Sin: Yeah alright, roguelikes are bad, I hate fun, etc, etc. Noita is a winner though. It does a few too many things that irk or frustrate, and its extreme difficulty and roguelike structure fight its granular physics playground concept too much to fully win me over. But I whiled away more than a few afternoons with it, and with a few tweaks and a several decimals still left to go before its 1.0 version, it could well end up a bit special.
Alice0: It’s winter, it’s night, and you are alone in your apartment within a Russian block. Snow keeps on falling, and your neighbouring block is already snowed-in. The pipes are gurgling. The fridge hums to life. The shops are closed. Most windows are dark. Your neighbour keeps clomping about but they don’t answer if you go upstairs and knock. The world hasn’t ended but it might feel like it.
It’s Winter is that special kind of night aloneness. It’s isolating but liberating. The world is your playground and the rules of day are not currently enforced. Unseen, or at least unseen by anyone who cares, Hell, if you want to eat half a dozen fried eggs, that’s Day You’s problem. And you can do that in It’s Winter.
You can fiddle with plenty in It’s Winter. Play with the taps. Rummage through your cupboards. Take your pills. And cook. You can use your oven and microwave to cook, frying eggs, roasting sausage, toasting bread, and such, then scoffing your midnight feast. What else do you have to do on a night like this? You could throw things around your flat. Or clear up your building’s stairs by carefully putting rubbish in the chute. Or play in the austere playground. Or flush your dinner down the toilet. Or just run into the woods.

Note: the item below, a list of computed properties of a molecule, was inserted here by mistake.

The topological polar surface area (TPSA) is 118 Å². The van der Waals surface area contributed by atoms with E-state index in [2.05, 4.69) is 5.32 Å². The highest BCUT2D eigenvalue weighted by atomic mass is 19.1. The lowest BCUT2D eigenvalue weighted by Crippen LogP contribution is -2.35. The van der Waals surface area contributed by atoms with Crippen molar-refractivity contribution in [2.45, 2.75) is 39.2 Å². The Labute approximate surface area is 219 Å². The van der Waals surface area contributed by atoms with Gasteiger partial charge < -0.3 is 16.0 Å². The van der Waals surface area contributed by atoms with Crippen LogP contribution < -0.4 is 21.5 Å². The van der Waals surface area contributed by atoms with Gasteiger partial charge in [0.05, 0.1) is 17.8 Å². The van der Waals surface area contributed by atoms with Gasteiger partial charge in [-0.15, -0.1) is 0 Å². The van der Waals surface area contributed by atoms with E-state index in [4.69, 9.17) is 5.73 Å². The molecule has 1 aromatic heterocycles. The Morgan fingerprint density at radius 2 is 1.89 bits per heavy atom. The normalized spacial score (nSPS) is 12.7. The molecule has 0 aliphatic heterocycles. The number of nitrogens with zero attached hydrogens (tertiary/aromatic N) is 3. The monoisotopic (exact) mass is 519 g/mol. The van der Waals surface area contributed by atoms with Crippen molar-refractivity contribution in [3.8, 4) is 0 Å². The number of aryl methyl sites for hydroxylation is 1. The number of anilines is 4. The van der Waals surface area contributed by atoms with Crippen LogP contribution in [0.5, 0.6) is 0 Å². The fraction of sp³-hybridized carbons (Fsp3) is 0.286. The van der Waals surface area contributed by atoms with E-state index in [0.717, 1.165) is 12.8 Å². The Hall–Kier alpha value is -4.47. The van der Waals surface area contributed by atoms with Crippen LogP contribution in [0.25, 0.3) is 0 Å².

It’s an immersive sim with no goals. It’s Warren Spector’s “one city block RPG” in a world where the rest of the block doesn’t care about you. It’s a game vague enough that I still feel like I’ve missed something huge, a big secret or goal that will turn this mundane reality into a wild fantasy. It’s nice to have a dream when you’re unable to sleep, you’re all alone, no one cares, and you’re munching on canned meat while listening to the eerie music of a half-tuned television because that’s as grand as your life allows.
Graham: I never roleplay in role-playing games. Adam Jensen’s fist-chisels have never felt expressive to me, and I don’t feel embodied in Mr. Witcher’s scar tissue. Plop me into a game with a set of mundane verbs like It’s Winter though, and I’ll quickly start playing along. I’ll crouch on chairs to make like I’m sitting, I’ll awkwardly drag physics objects onto plates to set the table. I will imagine my character is world-weary. Best stare out the window at the mist-covered gloom to convey the turmoil of my soul. Best do a big sigh. Will this winter never end?